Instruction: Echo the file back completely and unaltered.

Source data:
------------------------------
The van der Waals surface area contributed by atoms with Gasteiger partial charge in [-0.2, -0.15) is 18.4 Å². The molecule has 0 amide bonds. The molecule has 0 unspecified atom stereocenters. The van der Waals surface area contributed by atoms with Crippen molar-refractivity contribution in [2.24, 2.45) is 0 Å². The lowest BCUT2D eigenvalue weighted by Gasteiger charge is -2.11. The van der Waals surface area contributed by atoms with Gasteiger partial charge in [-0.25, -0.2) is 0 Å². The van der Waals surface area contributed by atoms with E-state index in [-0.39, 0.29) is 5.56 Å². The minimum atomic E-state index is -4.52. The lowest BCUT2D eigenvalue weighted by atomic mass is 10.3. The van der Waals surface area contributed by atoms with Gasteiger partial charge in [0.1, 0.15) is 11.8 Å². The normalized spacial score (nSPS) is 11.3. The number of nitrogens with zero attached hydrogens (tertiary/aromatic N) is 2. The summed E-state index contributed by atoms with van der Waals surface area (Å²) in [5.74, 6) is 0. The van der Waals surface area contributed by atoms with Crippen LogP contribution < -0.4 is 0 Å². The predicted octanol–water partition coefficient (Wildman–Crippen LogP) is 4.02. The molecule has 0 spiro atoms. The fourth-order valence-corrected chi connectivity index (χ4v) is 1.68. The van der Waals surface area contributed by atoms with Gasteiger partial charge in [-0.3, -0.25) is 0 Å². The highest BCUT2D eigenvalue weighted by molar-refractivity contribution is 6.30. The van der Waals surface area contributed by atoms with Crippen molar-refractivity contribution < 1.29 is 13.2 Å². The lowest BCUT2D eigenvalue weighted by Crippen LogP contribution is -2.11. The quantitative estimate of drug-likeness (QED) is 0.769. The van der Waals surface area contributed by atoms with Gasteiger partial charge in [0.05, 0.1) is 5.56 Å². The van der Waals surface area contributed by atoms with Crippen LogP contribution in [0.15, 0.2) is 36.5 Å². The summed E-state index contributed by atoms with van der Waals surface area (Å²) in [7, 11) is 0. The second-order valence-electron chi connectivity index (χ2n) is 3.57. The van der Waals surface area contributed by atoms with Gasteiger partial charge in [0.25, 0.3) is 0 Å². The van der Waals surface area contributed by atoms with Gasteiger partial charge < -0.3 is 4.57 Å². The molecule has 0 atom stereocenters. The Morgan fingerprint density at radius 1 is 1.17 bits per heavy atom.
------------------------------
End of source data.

The van der Waals surface area contributed by atoms with Gasteiger partial charge in [-0.2, -0.15) is 18.4 Å². The molecule has 0 amide bonds. The molecule has 0 unspecified atom stereocenters. The van der Waals surface area contributed by atoms with Crippen molar-refractivity contribution in [2.24, 2.45) is 0 Å². The lowest BCUT2D eigenvalue weighted by Gasteiger charge is -2.11. The van der Waals surface area contributed by atoms with Gasteiger partial charge in [-0.25, -0.2) is 0 Å². The van der Waals surface area contributed by atoms with E-state index in [-0.39, 0.29) is 5.56 Å². The minimum atomic E-state index is -4.52. The lowest BCUT2D eigenvalue weighted by atomic mass is 10.3. The van der Waals surface area contributed by atoms with Gasteiger partial charge in [0.1, 0.15) is 11.8 Å². The normalized spacial score (nSPS) is 11.3. The number of nitrogens with zero attached hydrogens (tertiary/aromatic N) is 2. The summed E-state index contributed by atoms with van der Waals surface area (Å²) in [5.74, 6) is 0. The van der Waals surface area contributed by atoms with Crippen LogP contribution < -0.4 is 0 Å². The predicted octanol–water partition coefficient (Wildman–Crippen LogP) is 4.02. The molecule has 0 spiro atoms. The fourth-order valence-corrected chi connectivity index (χ4v) is 1.68. The van der Waals surface area contributed by atoms with Gasteiger partial charge in [-0.3, -0.25) is 0 Å². The highest BCUT2D eigenvalue weighted by molar-refractivity contribution is 6.30. The van der Waals surface area contributed by atoms with Crippen molar-refractivity contribution < 1.29 is 13.2 Å². The lowest BCUT2D eigenvalue weighted by Crippen LogP contribution is -2.11. The quantitative estimate of drug-likeness (QED) is 0.769. The van der Waals surface area contributed by atoms with Gasteiger partial charge in [0.05, 0.1) is 5.56 Å². The van der Waals surface area contributed by atoms with Crippen LogP contribution in [0.15, 0.2) is 36.5 Å². The summed E-state index contributed by atoms with van der Waals surface area (Å²) in [7, 11) is 0. The second-order valence-electron chi connectivity index (χ2n) is 3.57. The van der Waals surface area contributed by atoms with Gasteiger partial charge in [0.25, 0.3) is 0 Å². The van der Waals surface area contributed by atoms with Gasteiger partial charge < -0.3 is 4.57 Å². The molecule has 0 atom stereocenters. The Morgan fingerprint density at radius 1 is 1.17 bits per heavy atom.